4. What sparked the idea for A Stitch in Crime?
As a quilter who loves history, I purchased a book about Civil War quilts and the Underground Railroad and found it fascinating. It made me think about messages in quilts and legacies over time. That was the core spark for me to create the fictional Larkin's Treasure, a highly prized quilt with a secret of great riches. And decide how someone might insert that message into it somehow, yet in a way that isn't apparent and is mysterious.
5. Could you give us a brief summary of the story?
When a beloved quilt judge gets clobbered, a renowned textile expert goes MIA, and the famous Wentworth heritage quilt disappears, the town of Larkindale's reputation as a tourist haven is at risk. Quilt Show Co-Chair Thea James attempts to piece the mystery together and save the town's investment in the event before something worse happens.
6. Are there any fun "behind the scenes" facts about the creation of the plot or characters that you'd like to share?
When I was developing the character of Gram (Thea's grandmother), I had the best time! Feeding my appetite for all things British, I decided she came to the USA from England during WWII as a war bride. So I did a lot of research about that fascinating subject. In addition I gave Gram a propensity for wearing silly hats in deference to the Queen. And in my mind, this sweet lady, especially in old age, was a lot like the bumbling, forgetful Aunt Clara on the original TV series, "Bewitched." When Gram has a scene, I see a blend of Aunt Clara (who collected doorknobs) and the dear grandmum I created. She just tickles me. I love her.
7. Which of your characters was the most fun to create?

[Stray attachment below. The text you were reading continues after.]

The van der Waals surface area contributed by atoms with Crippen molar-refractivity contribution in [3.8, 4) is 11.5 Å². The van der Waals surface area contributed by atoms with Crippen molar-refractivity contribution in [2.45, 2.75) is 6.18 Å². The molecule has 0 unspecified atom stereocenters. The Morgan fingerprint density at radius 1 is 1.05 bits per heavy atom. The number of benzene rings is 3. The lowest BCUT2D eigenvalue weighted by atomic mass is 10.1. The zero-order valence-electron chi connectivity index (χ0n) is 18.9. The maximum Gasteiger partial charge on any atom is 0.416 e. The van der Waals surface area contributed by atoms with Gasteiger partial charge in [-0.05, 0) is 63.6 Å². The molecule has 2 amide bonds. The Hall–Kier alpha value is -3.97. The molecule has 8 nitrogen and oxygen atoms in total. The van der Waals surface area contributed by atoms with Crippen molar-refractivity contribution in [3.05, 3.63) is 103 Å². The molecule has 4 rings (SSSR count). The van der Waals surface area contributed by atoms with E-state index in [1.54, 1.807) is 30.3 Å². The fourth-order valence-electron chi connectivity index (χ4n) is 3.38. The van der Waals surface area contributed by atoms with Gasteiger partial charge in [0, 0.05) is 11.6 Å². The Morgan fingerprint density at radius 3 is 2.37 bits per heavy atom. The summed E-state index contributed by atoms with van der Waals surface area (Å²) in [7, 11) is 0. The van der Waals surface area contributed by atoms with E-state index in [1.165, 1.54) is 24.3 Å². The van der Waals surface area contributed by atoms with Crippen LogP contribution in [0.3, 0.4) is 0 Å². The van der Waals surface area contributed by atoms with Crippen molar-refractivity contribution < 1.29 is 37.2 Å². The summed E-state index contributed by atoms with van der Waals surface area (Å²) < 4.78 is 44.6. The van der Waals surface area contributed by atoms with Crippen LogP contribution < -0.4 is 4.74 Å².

That's a good question. An author tends to become invested in every character. They are all like my kids. But if I must pick one, it would be the main character, clumsy, scaredy-cat but brave, twenty-nine-year-old Thea James. She has some of my traits (on steroids). We are both procrastinators and both love antiques. Thea is a better businesswoman than me. She is kind. But flawed. I love watching her react to things – especially when trying to reel in Gram, who might say anything at any time. Thea tries, but she can never be cool.
8. Do you foresee any other stories for Thea in the future?
I do have other stories for Thea lightly outlined. And titled. I've even designed quilts for each future book. Whether or not they make it to publication is a mystery. :) A couple of my readers have asked for a book that deals with Thea & Cole's romance. Will they end up together? Inquiring readers want to know. But...that's also a mystery.
Visiting Cathy at her book signing. :)
As part of the interview, Cathy has graciously agreed to provide two books for a giveaway. One reader will receive both A Stitch in Crime and A Vase of Mistaken Identity, the first of Cathy's mysteries about Thea James.
Here are the details:
1. This giveaway is open to residents of the USA only.
2. If you are under 18, please get permission from a parent or guardian.
3. Leave a comment below with your name or username and email address. Comments with personal information will not be published.
4. The giveaway will be open until Thursday, June 4th. On Friday, June 5th, a winner will be chosen by random draw.
5. I will email the winner, and he/she will have one week to respond via email with a mailing address. If I have not heard from the winner by Friday, June 12th, another winner will be chosen.
Thank you for stopping by, and have fun entering! :)
For more information about Cathy, be sure to check out the links below:
Author Website & Social Media Links
Website & Occasional Blog - www.cathyelliottbooks.com
Pinterest - https://www.pinterest.com/cathyelliott10/
Facebook – Author Cathy Elliott cathyelliottbooks.com
Twitter – @CathyElliott10
Read the first Chapter of A Stitch in Crime HERE.
Cathy Elliott is a full-time writer in northern California whose cozy mysteries reflect her personal interests from quilting and antique collecting to playing her fiddle with friends. She also leads music at church and cherishes time with her grandchildren. Cathy’s other plot-twisting works include Medals in the Attic and A Vase of Mistaken Identity.